Here in this little apartment building, a little building that was only barely a building and only had four apartments and one of them was a little apartment in the back, in the midst of what used to be a flowering dark garden, a building slowly falling into disrepair and turning into one of those faded buildings that stood all over the downtown of San Salvador, all those old buildings that were covered in marks and graffiti and little black smudges and that all smelled like old decaying matter and that all touched me with a kind of sadness that I couldn’t place. This building had never been like that but now maybe it was on its way to becoming that, and maybe my mother’s excellence in design could save it from such a fate or maybe not, maybe there was only so much that the designer could do and then the rest was up to the maintainer and to the Universe that did its best to ravage the design and break it and tear off what was pure and beautiful and leave behind only a husk, with black smudges and old skinny dogs slavering saliva by a closed door, and the maintainer would have to be very alert, very careful and very constant in his efforts, and the maintainer was the man that was now walking by me, still unable to shake off the spasms of disgust that the old woman in white had invoked within him, and he couldn’t even tell that there was a problem much less know how to fix it, and this made me think that maybe all things would eventually fall into hands such as these, and the best we could do was work with the moment that was in front of us, and make it as beautiful and pure as a little white building bathed in solidified white cement and adorned with baroque metal bars and wooden windows, and hold it and use it for as much as was possible right then and there, for it would soon be in hands that wouldn’t care and where you might have seen beauty they would see trouble, and where you might have seen peace they saw stress, a recurring problem that they would rather not think about, a decaying process that they would rather forget. That’s the way it was with the little building, and that’s the way it was with many other things as well. I could see it then, as my Uncle walked with me towards the inner door of the garage.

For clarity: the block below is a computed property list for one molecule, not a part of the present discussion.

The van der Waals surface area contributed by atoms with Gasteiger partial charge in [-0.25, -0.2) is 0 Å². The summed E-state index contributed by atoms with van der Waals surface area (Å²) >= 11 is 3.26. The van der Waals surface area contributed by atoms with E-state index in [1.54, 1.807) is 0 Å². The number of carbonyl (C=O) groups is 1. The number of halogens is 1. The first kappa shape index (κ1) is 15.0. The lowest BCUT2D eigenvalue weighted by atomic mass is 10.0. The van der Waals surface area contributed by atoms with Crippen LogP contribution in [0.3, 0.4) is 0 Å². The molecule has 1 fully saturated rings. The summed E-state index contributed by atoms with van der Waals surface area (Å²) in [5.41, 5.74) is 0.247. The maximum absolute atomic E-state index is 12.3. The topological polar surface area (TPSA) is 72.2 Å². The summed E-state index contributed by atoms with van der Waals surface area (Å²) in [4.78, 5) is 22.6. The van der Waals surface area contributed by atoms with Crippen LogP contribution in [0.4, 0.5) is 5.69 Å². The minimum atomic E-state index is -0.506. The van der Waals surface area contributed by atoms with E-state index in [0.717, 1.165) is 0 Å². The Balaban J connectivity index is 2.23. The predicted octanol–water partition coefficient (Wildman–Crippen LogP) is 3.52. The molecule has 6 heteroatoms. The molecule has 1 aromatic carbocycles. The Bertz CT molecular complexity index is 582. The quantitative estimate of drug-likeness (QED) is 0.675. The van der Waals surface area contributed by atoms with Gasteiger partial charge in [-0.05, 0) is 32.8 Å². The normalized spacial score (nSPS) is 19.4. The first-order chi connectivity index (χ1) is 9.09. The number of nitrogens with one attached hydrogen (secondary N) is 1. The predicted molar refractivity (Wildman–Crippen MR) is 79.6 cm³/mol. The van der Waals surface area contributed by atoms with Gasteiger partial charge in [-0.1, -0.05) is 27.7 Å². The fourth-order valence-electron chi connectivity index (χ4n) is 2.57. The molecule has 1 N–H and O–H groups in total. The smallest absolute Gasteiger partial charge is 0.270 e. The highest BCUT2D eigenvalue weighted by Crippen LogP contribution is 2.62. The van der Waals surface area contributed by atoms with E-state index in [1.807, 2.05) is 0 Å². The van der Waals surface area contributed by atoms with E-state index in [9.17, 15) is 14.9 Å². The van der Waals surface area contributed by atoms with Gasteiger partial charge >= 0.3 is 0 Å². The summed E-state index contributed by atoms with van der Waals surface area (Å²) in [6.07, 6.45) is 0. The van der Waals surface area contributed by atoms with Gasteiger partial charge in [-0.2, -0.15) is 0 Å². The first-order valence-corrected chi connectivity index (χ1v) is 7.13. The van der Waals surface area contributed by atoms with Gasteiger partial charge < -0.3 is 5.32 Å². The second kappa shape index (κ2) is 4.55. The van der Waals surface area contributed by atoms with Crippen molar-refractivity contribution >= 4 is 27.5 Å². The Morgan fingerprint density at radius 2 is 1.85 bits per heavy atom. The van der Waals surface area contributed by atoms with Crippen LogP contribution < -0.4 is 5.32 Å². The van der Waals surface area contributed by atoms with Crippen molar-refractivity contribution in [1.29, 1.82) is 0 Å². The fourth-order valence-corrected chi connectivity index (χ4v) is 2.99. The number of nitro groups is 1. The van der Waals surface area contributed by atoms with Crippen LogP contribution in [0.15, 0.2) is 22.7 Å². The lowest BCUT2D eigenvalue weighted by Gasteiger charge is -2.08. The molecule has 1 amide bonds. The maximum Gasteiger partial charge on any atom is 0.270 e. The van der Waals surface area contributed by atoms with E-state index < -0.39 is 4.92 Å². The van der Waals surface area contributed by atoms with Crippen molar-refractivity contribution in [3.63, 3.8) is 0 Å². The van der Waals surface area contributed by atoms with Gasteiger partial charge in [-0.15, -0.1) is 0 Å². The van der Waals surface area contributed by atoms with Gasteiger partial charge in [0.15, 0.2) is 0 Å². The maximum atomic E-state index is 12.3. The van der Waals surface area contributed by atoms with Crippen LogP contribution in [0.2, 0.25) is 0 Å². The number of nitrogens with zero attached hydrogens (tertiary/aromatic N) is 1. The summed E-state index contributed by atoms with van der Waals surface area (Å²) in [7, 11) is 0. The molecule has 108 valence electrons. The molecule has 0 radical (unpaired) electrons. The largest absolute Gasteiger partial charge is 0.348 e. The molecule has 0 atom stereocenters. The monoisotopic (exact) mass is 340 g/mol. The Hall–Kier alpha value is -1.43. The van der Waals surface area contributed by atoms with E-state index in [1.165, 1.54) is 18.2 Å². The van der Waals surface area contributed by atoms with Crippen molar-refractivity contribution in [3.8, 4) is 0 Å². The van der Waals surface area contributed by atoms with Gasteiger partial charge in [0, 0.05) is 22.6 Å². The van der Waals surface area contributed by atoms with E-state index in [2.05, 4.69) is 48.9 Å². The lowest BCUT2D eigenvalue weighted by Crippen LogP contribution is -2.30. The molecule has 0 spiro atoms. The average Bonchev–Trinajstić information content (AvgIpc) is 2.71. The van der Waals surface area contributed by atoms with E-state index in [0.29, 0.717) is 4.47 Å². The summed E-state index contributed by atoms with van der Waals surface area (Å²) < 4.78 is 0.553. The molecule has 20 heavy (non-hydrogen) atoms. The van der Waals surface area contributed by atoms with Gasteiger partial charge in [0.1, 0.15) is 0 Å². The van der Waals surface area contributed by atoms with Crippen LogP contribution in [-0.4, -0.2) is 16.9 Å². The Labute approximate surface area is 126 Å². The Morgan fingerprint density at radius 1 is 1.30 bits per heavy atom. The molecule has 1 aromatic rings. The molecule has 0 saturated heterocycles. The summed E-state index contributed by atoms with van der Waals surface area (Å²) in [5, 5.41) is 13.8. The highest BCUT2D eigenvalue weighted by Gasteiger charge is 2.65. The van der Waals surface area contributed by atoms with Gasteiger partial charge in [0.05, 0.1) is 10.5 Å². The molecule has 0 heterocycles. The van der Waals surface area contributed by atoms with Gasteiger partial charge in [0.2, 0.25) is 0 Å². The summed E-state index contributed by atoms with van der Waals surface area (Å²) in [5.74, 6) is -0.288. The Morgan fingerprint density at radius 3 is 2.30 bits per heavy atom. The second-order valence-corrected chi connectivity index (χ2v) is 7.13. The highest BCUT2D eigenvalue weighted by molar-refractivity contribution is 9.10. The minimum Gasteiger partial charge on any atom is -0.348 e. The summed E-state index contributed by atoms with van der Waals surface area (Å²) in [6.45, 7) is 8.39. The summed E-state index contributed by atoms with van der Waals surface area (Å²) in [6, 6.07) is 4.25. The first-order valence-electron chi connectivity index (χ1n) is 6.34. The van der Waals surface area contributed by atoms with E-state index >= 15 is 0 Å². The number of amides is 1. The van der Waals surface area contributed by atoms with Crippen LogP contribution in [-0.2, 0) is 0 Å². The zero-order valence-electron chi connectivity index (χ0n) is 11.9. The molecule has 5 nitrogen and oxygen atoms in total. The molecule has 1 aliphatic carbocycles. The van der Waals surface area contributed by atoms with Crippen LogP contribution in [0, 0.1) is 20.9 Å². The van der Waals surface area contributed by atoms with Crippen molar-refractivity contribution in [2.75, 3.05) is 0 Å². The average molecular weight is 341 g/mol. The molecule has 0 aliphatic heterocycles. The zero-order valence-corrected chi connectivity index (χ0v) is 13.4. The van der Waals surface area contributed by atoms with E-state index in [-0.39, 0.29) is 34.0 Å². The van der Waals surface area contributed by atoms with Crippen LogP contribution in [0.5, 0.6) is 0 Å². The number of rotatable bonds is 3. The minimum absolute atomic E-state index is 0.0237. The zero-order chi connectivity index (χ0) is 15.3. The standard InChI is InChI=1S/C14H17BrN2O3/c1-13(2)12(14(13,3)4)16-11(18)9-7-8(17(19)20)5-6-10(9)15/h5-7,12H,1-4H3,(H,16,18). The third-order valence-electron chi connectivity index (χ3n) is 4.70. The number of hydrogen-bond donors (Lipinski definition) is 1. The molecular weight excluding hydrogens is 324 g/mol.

In the midst of this double mirage of translucent memories that faded before my eyes, of echoes of voices that seemed to bounce off the dirty corners and the cement walls and roofs and the translucent yellow material that covered the garage, of voices that said "yes!" and "now!" and "when!" and some of them were voices of kids that ran down the street as my Uncle and I walked towards the doorway, or maybe they ran in the hotel just next door, but most of them were voices of kids that had stopped being kids a long time ago and now had receded into the waiting room of Doctor Death that most of us knew as adulthood, dressed in responsibilities and carefully bathed in proper values, with no more time to say "yes!" like they once said it, or "now!" or "when!" or anything other than the things they had now been saying for years and would continue to say until someone else came along and said that the game was over and that it was time go, and then they would be lead away and nobody would hear from them again. But there would be others to take over so nobody would miss them. The voices I heard were not really there, at least most of them weren’t, not in a way that my Uncle could hear or anyone else, and yet they still surrounded me and they made me shiver a little, because I had almost forgotten them, and this little walk across the leaf covered driveway was making me remember.